Retired Col. Ernest Peck was born Oct. 23, 1929, in Jewell, Kansas, and died June 16, 2020 in Manhattan, Kansas, aged 90 years.
Ernie was raised by his grandmother and aunt at 14th and Poyntz in Manhattan, graduating from Manhattan High School in 1947. He started his college education at Kansas State University that year and attended classes until 1951 while working full time as a sign painter. As a sign painter he built much of the marquee for the Campus Theater, including all of the neon lights, that later became the Varney’s marquee and is now used for the New Year’s celebration. This avocation remained later in life as he numbered, pinstriped, and painted many stock and antique cars for Matt Betton and others, as well as Bill Noble’s Formula V, in addition to all the Bell Taxis in Manhattan for several years, first by hand, then later with silk screens.
After a break, when activated for military service in 1951, he continued his classes at KSU in 1955 while working full time and received a Bachelor of Science degree in fine arts in 1958. He enrolled in graduate school in the fall of 1958 while working full time as an instructor at KSU. Again, his education was interrupted when he was activated for military service in 1961 for the Berlin Crisis and the Cuban Missile Crisis. After returning to work and graduate school in 1963, he completed his Master of Science degree in 1965.
Ernie enlisted in the Kansas Army National Guard in 1948 and had a career spanning 35 years, having been a warrant officer, a commissioned officer, until finally retiring at the rank of colonel. He was on the National Guard Hi Power Rifle Team for many years as a shooter and coach. In 1964, he was awarded the President’s Hundred tab as one of the top 100 shooters in the nation at the National Matches. Ernie became the commander of the 105th Public Affairs Detachment for the Kansas Army National Guard in the mid-1970s, where he capitalized on his lifelong photography hobby and developed his writing skills. Later, he would become the public affairs officer for the Kansas National Guard.
Ernie has had a passion for shooting sports and gunsmithing starting as a teenager. His interest in gunsmithing led him to run his own custom gunsmithing shop from the 1950s through 2010. He made many custom rifles and repaired many pistols, shotguns and rifles for many sportsmen in the local community. In later years, he took up knife making and engraving donating many of his custom engraved knives as fundraisers to many organizations including Riley County Fish and Game Association, 4-H Shooting Sports, National Wild Turkey Federation. He was very proud of his enduring commitment to introducing and training youth and women in shooting sports as a NRA training counselor including 4-H shooting sports Becoming an Outdoor Woman, Hunter Education, and Women in the Outdoors. He also spent many volunteer hours in helping to establish and run the Fancy Creek Range.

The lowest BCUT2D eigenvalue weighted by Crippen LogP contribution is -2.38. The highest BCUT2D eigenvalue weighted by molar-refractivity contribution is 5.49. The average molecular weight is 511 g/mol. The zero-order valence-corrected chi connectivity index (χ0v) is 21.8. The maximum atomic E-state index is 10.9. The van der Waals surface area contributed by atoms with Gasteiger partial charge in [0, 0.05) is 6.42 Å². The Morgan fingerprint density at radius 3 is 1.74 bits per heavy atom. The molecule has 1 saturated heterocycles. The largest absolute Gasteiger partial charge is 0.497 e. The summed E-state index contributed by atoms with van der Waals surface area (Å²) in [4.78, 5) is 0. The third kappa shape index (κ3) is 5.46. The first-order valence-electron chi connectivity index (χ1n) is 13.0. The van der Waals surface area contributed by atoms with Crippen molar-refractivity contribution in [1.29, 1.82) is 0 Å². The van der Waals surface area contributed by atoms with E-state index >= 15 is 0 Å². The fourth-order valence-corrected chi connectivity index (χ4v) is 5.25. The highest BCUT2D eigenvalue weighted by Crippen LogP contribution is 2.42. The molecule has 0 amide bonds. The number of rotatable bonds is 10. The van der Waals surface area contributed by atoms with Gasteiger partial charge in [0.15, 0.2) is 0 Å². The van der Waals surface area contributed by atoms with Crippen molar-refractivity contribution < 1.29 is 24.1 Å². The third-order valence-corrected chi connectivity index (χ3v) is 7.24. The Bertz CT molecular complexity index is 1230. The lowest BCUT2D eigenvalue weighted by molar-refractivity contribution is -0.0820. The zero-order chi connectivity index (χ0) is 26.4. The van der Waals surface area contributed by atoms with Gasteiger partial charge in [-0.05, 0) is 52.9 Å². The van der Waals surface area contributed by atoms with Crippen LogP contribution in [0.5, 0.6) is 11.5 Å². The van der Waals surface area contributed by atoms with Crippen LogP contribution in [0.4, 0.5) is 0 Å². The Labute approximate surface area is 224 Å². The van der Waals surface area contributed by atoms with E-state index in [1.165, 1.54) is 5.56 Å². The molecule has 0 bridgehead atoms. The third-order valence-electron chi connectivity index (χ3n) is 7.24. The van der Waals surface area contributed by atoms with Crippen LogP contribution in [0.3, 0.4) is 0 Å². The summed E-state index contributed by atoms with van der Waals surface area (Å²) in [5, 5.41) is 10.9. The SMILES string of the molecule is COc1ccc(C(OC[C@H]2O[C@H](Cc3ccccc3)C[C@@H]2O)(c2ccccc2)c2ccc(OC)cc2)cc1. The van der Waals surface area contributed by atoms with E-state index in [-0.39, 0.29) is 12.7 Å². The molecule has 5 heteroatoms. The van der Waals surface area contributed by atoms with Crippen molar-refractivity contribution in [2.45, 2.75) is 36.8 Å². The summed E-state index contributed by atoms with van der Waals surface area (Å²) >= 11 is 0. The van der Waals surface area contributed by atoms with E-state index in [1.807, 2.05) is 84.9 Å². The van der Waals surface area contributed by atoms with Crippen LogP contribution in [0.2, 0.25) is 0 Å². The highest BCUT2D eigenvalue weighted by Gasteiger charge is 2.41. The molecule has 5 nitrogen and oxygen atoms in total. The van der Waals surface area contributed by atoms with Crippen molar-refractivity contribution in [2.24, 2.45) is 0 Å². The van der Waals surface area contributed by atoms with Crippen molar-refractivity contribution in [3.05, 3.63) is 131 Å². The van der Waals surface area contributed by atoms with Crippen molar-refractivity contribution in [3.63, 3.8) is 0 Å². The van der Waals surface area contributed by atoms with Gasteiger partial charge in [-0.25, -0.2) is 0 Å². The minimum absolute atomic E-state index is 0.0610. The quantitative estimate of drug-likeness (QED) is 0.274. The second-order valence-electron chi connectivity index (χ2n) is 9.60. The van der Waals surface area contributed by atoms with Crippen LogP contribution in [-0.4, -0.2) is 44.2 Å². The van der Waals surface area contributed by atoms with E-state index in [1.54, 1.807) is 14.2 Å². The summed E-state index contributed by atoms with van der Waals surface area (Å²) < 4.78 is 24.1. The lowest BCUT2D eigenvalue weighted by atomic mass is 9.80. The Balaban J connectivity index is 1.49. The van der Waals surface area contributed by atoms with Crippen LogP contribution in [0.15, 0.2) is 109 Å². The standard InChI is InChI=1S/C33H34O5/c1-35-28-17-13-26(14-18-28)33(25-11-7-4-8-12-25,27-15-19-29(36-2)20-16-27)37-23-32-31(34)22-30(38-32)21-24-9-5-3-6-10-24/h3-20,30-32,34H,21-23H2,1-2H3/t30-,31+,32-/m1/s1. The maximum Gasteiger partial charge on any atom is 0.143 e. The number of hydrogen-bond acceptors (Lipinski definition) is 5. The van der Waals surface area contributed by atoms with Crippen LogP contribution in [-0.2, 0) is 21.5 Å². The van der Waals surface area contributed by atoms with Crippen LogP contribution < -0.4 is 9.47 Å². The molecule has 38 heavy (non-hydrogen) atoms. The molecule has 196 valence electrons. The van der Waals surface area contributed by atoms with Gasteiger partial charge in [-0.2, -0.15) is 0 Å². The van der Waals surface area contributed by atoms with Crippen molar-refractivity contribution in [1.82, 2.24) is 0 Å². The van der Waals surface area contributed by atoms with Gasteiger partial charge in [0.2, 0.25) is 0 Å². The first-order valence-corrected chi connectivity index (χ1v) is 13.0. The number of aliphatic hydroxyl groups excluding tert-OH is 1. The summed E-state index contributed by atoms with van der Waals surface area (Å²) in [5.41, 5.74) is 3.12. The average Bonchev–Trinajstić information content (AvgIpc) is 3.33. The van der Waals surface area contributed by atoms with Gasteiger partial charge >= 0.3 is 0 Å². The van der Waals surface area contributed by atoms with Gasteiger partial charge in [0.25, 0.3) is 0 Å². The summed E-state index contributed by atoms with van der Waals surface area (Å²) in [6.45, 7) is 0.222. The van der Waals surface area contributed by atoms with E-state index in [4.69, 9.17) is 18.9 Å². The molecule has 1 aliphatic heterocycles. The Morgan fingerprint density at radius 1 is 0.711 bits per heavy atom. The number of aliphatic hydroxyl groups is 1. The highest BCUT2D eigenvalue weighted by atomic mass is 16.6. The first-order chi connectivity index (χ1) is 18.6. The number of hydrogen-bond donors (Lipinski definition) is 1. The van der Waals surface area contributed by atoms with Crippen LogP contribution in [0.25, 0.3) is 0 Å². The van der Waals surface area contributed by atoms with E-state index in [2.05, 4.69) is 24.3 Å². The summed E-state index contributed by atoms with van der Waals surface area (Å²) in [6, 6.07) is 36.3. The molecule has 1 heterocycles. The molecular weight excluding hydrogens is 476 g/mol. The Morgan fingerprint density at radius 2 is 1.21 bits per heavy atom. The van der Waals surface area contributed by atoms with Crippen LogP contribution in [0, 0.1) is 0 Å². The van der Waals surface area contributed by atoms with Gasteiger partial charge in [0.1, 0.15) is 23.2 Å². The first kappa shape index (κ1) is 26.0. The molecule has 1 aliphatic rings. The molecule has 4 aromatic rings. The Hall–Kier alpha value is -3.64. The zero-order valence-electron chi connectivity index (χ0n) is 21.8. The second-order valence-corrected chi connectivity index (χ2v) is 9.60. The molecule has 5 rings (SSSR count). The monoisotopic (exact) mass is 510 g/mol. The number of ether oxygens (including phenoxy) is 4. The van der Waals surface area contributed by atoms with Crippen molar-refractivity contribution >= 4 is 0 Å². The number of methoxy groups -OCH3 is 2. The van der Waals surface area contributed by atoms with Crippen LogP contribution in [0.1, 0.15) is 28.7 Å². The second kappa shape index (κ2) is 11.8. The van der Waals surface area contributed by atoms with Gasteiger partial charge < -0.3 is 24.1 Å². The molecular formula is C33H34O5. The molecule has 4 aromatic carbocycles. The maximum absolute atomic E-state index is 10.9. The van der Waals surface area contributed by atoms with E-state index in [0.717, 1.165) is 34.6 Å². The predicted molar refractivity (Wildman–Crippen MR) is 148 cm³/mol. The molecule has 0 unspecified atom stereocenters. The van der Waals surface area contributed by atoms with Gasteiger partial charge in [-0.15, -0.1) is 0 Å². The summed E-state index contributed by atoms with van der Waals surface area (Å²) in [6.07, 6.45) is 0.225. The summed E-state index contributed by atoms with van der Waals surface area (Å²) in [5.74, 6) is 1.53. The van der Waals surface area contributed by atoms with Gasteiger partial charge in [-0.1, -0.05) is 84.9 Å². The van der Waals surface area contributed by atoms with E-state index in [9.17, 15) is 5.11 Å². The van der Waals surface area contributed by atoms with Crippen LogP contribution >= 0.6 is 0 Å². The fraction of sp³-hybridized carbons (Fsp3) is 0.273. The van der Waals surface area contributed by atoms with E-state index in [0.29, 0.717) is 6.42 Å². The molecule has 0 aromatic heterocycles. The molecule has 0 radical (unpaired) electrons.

Ernie always had a talent for art. From the time he was very young, he has done drawing, sketching, painting, woodcarving and finally engraving. He was known for his caricatures, which he drew many times on bar napkins or any available paper surface to become acquainted with people. In the last 20 years, he was dedicated to developing his watercolor skills and produced many excellent landscape and barn paintings. He looked forward to participating in his Wednesday Watercolor Group at the Manhattan Art Council Building and enjoyed all of his “Watercolor Friends.”
Ernie actively participated in many civic organizations, belonging to Tau Kappa Epsilon fraternity, he was also a three-time past Master of the Lafayette Masonic Lodge, a member of the American Legion, Kansas Fish and Game, and the National Rifle Association. He served as a judge for several county’s photography entries at annual 4-H county fairs.
Ernie enjoyed his books, both fiction to feed his imagination and non-fiction to learn how to do things or learn how to do things better. He built and surrounded himself with his own library, his own personal internet before there was an internet. He was a lifelong learner in anything he became interested in doing. He will be missed and we will all remember the good times we had with him.
He is survived by his wife Barbara, sons Norman and retired Brig. Gen. Eric Peck, and daughter Laura, his two grandchildren, Maj. Georgia (Kevin) Schafer and Ely, and two great-grand-daughters. Service and interment will be at Pleasant Valley Cemetery at a later date.